The CMYK colour mixing process is one of the popular systems used today for mixing dyes and pigments. Its also the same colour model used in digital printing. It offers the widest range of reproducible colours using only the Cyan(turquoise), Magenta (cerise or fuchsia) and Yellow primary shades plus Black which in the print world is described as "K".
This set of 16 plastic coloured filters consists of four filters for each of the primary colours. One represents 100% colour saturation, one corresponds to 50% saturation and two equal 25%. The different saturations imitate what happens when pigments and dyes are diluted in water.
The mixing of these colours is called subtractive colour mixing.
When these plastic coloured squares are placed on a white background they act as filters that absorb one or more colours and any colour that is not absorbed (subtracted) is the hue which the eye can see. By varying the amount of each colour a full range of colours can be produced.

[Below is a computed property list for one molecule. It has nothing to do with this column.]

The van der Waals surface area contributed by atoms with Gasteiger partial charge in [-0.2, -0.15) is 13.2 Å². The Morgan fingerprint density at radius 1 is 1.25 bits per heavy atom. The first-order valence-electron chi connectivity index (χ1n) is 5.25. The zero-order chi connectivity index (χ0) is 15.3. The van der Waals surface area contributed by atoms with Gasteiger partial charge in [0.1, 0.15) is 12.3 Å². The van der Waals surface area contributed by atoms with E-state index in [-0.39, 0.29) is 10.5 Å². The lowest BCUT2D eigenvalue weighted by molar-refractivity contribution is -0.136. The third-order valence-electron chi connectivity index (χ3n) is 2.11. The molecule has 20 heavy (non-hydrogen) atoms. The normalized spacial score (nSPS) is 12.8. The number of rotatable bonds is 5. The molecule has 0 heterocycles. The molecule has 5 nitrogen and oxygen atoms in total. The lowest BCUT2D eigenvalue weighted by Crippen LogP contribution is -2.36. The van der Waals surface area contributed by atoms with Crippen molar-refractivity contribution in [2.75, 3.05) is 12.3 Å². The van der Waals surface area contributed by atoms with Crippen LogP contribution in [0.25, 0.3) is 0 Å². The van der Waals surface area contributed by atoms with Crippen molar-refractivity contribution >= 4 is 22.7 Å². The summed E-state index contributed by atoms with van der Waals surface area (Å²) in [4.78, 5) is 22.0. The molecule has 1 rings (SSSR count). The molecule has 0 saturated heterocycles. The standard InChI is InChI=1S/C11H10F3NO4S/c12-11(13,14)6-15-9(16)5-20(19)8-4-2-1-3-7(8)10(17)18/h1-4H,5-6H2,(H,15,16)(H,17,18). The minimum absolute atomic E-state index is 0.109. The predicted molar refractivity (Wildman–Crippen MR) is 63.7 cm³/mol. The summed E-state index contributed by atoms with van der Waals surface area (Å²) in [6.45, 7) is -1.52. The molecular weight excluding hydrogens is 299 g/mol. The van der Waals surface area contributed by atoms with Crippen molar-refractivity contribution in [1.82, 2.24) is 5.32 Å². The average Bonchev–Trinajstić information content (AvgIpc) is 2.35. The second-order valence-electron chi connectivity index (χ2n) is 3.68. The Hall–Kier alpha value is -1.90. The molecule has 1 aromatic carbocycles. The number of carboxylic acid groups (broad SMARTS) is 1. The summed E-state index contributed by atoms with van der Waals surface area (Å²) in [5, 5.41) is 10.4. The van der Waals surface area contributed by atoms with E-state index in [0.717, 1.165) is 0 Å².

The filters can not exactly match up to all dye colours. There are too many variables in the real world, but for anyone interested in colour theory it will give you a good starting point and allow you to work out for yourself, the quantities needed to obtain the shades you need. The filters will also help you to see what the likely outcome might be when you are adding extra colours in to your dye recipes.